PLAYOFF ROTATION

    Bruins GM Don Sweeney fired Cassidy after a seven-game loss to Carolina in the first round despite Boston’s sixth consecutive playoff appearance.

    Vegas had already fired Peter DeBoer, making him the scapegoat for an injury-riddled fall from the top of the Western Conference that ended with the team’s first playoff miss in five years of existence. The Golden Knights quickly turned to Cassidy, who like Maurice brings experience and gravitas to a franchise with championship aspirations.

    “I think we’re very fortunate as an organization to have him as our coach,” center Jack Eichel said. “Every single person I’ve spoke to about them, they said the same thing: that he’s got a really, really great knack for the game and to able to make adjustments and he understands things. Very, very competitive — wants to win, has won a lot of hockey games over the last few years.”

    The Bruins replaced Cassidy with Jim Montgomery, a hockey lifer getting a second chance after being fired by Dallas in December 2019 for inappropriate conduct. Montgomery sought and received help at a rehab facility and got a big endorsement from the staff with St. Louis, the team he was working for as an assistant.

    “He’s a winner,” Bruins goalie Jeremy Swayman said. “I think guys are going to thrive on that energy.”

    The Stars completed the circle by hiring DeBoer, who has coached two teams (New Jersey in 2012 and San Jose in 2016) to the final and is on his fifth stop around the league.

    “This is a tough league and it’s a tough one to coach in and you have to be able to handle situations,” GM Jim Nill said. “I know Pete can do it.”

    LAMBERT ISLAND

    Lane Lambert served as an assistant under Barry Trotz with Nashville, Washington – where they won the Cup together – and the Islanders. When Trotz was abruptly fired after New York missed the playoffs for the first time in his four seasons on the job, his right-hand man got the gig with his endorsement.

    Longtime executive Lou Lamoriello thought his team needed a new voice. But Lambert isn’t that new, and his familiarity with the Islanders keeps some continuity.

    “Barry was great for our team, and having Lane as an assistant, he had lots of say, as well,” forward Mathew Barzal said. “As a group, we all have a good relationship with him, so I think it’ll be an easy transition for our team.”

    MORE NEW VOICES

    The final coaching change of the offseason came in San Jose, with ownership and interim management firing Bob Boughner and his assistants before Mike Grier took over as GM. Grier hired David Quinn, who most recently coached the U.S. at the Beijing Olympics after spending three years with the Rangers.

    Rick Bowness, the Stars’ interim coach when Montgomery was fired who helped them reach the final in 2020 and was not brought back, joined Winnipeg. He immediately made an impact by stripping Blake Wheeler of the Jets captaincy.

    The other new coaches – Lalonde in Detroit and Luke Richardson in Chicago – are not expected to make such big waves.

    Richardson, who briefly was acting coach for Montreal during the 2021 final when Dominique Ducharme tested positive for the coronavirus, is overseeing the start of a long-term rebuild by the Blackhawks. Lalonde was Red Wings GM Steve Yzerman’s pick to help end the storied franchise’s playoff drought.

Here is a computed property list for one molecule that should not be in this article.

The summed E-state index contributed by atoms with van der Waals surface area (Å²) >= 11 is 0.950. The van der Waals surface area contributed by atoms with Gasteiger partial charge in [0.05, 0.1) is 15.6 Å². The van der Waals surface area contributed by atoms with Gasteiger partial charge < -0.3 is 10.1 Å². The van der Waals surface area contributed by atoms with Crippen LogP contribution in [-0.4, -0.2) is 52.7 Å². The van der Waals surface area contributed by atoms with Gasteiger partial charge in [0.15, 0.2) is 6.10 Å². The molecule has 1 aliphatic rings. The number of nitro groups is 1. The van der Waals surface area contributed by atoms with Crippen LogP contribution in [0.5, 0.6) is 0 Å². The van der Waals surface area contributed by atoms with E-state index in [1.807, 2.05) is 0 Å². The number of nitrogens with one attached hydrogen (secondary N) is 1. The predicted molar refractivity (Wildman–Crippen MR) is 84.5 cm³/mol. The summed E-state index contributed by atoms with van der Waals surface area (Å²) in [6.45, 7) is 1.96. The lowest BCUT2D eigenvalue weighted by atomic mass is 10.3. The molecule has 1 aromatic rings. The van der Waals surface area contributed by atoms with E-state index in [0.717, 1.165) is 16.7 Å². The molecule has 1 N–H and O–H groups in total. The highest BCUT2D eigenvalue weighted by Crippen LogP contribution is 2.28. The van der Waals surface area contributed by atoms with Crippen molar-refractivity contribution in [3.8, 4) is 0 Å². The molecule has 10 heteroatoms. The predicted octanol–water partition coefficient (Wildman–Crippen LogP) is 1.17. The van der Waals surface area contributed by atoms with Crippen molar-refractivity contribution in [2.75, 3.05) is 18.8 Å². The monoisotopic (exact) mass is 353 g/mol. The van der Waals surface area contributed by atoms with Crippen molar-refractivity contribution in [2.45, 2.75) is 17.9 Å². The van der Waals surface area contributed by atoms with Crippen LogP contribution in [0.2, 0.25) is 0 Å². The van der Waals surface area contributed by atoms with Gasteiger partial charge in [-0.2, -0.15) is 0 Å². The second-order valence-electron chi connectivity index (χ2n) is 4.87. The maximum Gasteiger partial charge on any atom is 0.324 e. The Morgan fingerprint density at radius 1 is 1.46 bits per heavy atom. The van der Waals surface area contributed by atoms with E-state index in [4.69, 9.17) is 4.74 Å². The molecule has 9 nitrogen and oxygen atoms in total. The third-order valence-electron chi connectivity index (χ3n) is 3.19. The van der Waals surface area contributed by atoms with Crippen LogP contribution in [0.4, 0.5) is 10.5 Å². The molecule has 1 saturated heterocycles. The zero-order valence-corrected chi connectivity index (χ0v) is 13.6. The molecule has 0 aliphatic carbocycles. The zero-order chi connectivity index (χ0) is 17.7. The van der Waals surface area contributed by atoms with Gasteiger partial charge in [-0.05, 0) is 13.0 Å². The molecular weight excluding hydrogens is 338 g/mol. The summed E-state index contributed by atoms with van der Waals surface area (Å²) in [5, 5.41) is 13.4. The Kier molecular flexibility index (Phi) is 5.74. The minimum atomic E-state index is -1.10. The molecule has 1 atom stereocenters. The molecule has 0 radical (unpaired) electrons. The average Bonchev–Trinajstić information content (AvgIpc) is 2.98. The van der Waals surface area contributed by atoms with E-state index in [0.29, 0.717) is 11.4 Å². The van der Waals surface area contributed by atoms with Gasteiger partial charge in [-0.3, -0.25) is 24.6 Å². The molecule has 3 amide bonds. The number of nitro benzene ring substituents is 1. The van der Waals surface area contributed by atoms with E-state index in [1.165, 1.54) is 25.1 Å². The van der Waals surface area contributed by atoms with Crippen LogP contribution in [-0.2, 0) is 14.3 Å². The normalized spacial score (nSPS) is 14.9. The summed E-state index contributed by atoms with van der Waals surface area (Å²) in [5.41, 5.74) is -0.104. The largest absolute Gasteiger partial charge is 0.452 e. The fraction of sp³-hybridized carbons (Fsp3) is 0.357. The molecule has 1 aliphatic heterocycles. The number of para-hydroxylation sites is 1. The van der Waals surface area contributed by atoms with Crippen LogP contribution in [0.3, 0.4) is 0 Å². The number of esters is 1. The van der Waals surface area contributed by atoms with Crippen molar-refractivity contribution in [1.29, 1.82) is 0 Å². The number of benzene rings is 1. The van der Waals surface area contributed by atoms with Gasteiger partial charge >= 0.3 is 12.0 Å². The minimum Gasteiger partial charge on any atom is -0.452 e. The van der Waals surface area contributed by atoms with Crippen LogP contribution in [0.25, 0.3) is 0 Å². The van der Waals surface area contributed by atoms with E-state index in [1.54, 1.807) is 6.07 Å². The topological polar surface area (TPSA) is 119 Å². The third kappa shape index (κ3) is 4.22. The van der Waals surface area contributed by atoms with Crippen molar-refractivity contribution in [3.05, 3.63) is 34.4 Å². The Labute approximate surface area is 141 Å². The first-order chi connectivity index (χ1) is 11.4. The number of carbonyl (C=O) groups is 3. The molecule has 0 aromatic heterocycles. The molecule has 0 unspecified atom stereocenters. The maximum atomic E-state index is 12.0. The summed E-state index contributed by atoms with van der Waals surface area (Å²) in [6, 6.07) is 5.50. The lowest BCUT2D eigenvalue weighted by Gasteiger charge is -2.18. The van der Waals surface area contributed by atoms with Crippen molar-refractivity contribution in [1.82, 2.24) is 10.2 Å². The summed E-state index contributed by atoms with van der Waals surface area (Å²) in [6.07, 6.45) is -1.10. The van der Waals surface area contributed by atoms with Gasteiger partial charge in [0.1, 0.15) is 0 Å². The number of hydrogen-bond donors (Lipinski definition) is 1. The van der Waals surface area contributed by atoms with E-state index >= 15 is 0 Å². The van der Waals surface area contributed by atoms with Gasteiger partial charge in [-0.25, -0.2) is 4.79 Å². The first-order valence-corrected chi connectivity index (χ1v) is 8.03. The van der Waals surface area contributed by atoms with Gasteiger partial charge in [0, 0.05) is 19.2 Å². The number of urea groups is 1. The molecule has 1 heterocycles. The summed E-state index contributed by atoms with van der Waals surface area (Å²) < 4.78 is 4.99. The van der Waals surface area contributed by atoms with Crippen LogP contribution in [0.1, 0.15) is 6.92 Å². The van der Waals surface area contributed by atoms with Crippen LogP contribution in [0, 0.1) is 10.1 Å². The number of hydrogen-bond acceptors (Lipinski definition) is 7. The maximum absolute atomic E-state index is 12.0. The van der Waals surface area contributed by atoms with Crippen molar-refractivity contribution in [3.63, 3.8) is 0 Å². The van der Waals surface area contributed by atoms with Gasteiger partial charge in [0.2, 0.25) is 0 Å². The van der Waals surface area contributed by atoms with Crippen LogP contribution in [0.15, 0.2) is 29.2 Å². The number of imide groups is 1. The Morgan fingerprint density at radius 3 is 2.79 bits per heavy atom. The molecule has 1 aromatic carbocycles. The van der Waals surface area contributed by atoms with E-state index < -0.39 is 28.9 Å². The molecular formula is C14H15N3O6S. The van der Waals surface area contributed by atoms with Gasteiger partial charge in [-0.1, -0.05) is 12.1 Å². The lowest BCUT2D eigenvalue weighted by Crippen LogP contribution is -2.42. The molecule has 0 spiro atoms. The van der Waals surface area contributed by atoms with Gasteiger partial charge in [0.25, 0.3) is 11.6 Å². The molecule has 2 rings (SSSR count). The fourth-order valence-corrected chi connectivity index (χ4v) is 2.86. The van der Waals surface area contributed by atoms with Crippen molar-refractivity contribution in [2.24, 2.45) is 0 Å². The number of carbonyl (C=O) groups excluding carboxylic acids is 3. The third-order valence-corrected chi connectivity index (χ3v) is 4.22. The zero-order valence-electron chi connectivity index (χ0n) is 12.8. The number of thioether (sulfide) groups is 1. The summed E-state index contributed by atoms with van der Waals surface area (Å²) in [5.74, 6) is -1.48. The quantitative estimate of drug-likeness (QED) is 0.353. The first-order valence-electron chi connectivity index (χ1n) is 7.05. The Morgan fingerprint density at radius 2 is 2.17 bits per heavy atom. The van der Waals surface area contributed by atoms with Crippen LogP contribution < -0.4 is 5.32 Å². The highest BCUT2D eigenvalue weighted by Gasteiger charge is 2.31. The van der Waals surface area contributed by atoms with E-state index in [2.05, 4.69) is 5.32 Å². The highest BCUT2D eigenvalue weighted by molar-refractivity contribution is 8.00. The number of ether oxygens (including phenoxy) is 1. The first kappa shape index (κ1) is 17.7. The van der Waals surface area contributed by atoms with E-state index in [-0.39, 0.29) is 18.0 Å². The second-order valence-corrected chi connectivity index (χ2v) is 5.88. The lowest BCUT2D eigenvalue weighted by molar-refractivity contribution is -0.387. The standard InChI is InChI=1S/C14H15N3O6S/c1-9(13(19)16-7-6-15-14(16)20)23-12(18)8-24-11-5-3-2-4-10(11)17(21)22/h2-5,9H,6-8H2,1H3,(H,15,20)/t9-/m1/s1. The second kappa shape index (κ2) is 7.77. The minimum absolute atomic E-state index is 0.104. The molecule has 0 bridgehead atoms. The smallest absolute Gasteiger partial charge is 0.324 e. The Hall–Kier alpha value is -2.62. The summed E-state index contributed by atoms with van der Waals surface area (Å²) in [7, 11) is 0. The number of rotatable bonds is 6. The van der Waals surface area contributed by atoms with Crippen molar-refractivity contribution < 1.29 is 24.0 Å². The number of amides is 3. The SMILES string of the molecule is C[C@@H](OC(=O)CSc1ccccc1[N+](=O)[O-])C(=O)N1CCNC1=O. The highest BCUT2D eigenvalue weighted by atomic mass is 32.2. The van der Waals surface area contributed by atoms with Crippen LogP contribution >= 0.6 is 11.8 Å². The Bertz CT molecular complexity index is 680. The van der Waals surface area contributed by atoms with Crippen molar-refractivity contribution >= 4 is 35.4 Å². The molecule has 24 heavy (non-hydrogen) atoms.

“He believes in what he’s preaching, which I think is great walking into a new locker room,” captain Dylan Larkin said. “He’s made a great impression on the guys.”

    Islanders agree to terms with Mathew Barzal on 8-year extension

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    Mathew Barzal has agreed to terms with the New York Islanders on an eight-year extension, a move that keeps the franchise’s top forward under contract for the balance of his prime.

    The deal is worth $73.2 million with an annual salary cap hit of $9.15 million, according to a person with knowledge of the contract. The person spoke to The Associated Press on condition of anonymity because the team did not announce terms.

    Barzal has led the team in scoring, or been tied for the lead, every season since he became a full-time NHL player in 2017-18. He has 349 points in 411 regular-season and playoff games for the defensively stingy Islanders, who qualified for the postseason three consecutive times before an injury- and virus-altered last year.

    “We feel recharged,” Barzal said recently. “We feel like everybody had good summers and worked hard, and we got that excitement back.”

    Barzal, now 25, is coming off putting up 59 points in 75 games. The offensive star will now be asked to round out his game.

    “I’m a fan because Mat has the ability to raise his game and to be a special player,” general manager Lou Lamoriello told reporters at the team’s practice facility on Long Island. “And now, with this contract and our faith in him, (it) puts that responsibility on him. We’re trusting that. It’s up to him to respond to that.”

    Senators goaltender Cam Talbot out 5-7 weeks with injury

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    OTTAWA, Ontario — Ottawa Senators goaltender Cam Talbot is expected to be out five to seven weeks with what the team called an upper-body injury.

    The Senators initially called Talbot day to day with what they hoped was a minor injury. Instead he’s now expected to miss at least the first month of the NHL season.

    Ottawa claimed goalie Magnus Hellberg off waivers from the Seattle Kraken upon announcing Talbot’s expected absence. Hellberg, who played for Sweden at the Beijing Olympics could split time with countryman Anton Forsberg while Talbot is out.

    The Senators acquired Talbot from Minnesota during the offseason to make him their starter after the Wild opted against bringing him back along with Marc-Andre Fleury. Talbot, 35, had a 2.76 goals-against average and .911 save percentage this season.

    Losing Talbot is a blow to the Senators, who also acquired winger Alex DeBrincat from Chicago and signed longtime Philadelphia Flyers captain Claude Giroux as part of a move toward contending and ending their playoff drought.